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Social Security: Solvency Issues and Possible Solutions

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Arjun Mudhar

Professor David Russell

Fin 336

30 November 2017

Social Security: Solvency Issues and Possible Solutions

The Social Security Act was added to law in 1935, subsequently resulting in a public program we know as Social Security. Social Security is a form of social insurance which provides income to eligible individuals or families in the following categories: retirement, survivor, and disability. In other words, economic uncertainty can come in forms such as inability to work due to old age and/or disability, therefore Social Security was put into place to offer general welfare benefits to those that that need it. This program operates based on contributions that employed workers put into a Social Security trust fund, which funds payments to beneficiaries who are already retired, disabled, etc. As time passes, employed workers will eventually retire and at that point collect benefits from Social Security and the cycle continues. It’s important to note that Social Security was never intended to be the sole source of income when upon retirement.

The financial status for this program can be analyzed by focusing on the solvency of Social Security trust funds which contain a feature in which they are unable to borrow money if asset reserves are depleted. Two examples of these Social Security trust funds include The Old-Age and Survivors Insurance (OASI) and Disability Insurance (DI). In other words, if these trust funds run out of assets, they will be unable to pay scheduled benefits. Given the trustees’ assumptions, the OASI and DI trust funds are projected reach exhaustion in 2037, thus presenting the issue of insolvency.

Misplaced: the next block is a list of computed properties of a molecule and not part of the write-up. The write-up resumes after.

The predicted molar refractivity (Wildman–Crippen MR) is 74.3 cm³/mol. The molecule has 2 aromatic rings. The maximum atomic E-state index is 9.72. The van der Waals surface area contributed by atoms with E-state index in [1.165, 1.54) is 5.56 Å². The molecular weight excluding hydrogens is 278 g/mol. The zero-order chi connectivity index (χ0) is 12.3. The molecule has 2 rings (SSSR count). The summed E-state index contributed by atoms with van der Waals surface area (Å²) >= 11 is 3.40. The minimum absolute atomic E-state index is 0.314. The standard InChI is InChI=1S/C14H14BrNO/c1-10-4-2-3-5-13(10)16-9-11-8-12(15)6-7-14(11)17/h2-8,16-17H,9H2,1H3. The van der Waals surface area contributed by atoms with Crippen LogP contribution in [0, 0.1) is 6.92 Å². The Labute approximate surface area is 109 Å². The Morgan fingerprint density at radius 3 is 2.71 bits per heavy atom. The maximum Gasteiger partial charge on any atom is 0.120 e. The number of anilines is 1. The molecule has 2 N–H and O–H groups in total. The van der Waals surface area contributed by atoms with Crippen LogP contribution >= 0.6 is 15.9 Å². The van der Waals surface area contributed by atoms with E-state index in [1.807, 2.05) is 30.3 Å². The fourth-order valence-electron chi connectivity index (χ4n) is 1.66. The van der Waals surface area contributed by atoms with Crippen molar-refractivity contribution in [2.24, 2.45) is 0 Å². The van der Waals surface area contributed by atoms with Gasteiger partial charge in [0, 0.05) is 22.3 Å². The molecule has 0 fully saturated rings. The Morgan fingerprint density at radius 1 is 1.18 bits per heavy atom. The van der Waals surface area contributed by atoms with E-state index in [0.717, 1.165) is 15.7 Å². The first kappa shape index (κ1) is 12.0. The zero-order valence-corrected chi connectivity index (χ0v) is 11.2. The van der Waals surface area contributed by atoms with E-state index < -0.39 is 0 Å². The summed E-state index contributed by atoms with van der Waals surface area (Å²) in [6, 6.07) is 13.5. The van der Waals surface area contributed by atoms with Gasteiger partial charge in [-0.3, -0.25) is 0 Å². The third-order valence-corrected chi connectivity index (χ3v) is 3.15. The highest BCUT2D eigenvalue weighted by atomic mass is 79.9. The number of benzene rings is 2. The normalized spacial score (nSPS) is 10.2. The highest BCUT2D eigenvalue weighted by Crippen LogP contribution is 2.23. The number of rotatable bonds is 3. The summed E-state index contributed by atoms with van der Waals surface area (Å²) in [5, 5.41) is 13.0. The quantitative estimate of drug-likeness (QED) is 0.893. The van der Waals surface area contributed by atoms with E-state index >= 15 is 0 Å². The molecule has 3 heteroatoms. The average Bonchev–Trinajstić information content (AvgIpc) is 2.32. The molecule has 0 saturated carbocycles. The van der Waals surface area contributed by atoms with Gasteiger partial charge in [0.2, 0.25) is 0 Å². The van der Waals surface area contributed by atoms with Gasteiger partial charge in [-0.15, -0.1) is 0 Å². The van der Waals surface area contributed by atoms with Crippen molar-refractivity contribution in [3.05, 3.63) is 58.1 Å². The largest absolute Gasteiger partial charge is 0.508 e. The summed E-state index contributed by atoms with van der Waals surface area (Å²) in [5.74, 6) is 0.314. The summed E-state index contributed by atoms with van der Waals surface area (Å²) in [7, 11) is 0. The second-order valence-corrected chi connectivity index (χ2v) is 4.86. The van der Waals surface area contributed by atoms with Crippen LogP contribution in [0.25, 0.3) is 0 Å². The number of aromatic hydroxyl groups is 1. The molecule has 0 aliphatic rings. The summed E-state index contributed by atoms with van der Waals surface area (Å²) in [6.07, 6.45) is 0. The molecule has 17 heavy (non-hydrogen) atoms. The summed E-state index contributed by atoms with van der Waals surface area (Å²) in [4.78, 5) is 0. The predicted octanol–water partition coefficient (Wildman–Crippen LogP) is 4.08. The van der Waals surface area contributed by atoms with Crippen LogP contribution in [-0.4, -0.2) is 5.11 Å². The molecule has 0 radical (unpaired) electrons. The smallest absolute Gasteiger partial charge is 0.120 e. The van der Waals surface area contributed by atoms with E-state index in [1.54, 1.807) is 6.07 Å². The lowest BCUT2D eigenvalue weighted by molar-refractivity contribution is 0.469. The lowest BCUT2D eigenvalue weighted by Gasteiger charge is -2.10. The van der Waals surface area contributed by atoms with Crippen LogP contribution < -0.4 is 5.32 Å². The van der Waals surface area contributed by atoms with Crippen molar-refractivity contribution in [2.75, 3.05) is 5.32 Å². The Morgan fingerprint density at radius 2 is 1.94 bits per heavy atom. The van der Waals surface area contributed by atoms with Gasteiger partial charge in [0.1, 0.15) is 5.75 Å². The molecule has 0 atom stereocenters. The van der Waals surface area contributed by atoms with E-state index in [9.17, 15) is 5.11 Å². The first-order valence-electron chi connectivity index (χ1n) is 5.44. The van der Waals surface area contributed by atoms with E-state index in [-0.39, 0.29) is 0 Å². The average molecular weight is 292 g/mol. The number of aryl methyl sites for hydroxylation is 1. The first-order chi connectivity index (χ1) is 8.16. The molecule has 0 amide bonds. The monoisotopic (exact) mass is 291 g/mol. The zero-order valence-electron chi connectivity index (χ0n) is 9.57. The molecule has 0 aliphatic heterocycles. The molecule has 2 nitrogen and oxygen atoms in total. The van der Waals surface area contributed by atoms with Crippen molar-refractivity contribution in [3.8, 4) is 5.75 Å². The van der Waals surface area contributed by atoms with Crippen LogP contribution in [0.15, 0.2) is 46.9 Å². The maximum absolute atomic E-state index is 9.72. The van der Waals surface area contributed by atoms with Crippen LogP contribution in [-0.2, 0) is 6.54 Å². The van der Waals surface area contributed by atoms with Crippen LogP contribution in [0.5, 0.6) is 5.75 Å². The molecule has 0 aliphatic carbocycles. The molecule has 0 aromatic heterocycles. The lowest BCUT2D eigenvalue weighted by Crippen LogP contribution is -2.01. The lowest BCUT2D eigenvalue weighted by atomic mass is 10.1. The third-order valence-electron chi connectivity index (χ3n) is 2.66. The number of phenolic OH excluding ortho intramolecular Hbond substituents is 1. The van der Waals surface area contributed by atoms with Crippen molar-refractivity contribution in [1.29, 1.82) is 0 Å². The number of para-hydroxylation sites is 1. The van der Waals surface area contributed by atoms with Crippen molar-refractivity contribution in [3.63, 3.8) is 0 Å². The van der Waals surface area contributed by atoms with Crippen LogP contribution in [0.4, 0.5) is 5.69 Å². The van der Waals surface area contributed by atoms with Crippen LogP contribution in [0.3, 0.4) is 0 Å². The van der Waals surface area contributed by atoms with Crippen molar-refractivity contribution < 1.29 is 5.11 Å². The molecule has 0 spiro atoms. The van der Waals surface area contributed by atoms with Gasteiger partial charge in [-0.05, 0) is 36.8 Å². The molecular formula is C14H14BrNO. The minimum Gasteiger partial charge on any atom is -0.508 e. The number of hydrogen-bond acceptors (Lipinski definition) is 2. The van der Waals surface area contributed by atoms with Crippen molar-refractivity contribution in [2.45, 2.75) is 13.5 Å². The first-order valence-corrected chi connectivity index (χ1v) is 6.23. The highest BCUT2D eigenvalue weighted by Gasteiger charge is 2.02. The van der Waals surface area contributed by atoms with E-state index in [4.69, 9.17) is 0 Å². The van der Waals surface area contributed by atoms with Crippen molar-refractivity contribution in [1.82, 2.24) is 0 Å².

There are several solutions to this issue very complex issue. One method involves raising Social Security payroll taxes. The current Social Security tax rate is 6.2% for both the employee and employer, making for a total 12.4%. Through steadily raising this payroll tax by 2%, it would be enough for this program to remain solvent for the next 75 years. Its believed that all workers would be affected by an increase in payroll tax when employers shift their share of the increase by reducing wages. Its important to note another issue with this plan, which is that there is an income cap for this payroll tax. This cap is currently stands at $127,000, so those who make more than $127,000 annually, don’t pay tax on that excess income. Another solution involves a gradual elimination of this cap would extend reserves for a significant number of years. Pursing this option would result in top earners paying more into Social Security. But this would lead to a significant increase for Social Security while affecting a smaller proportion of those paying for it.

Though both of these solutions come with some shortcomings,



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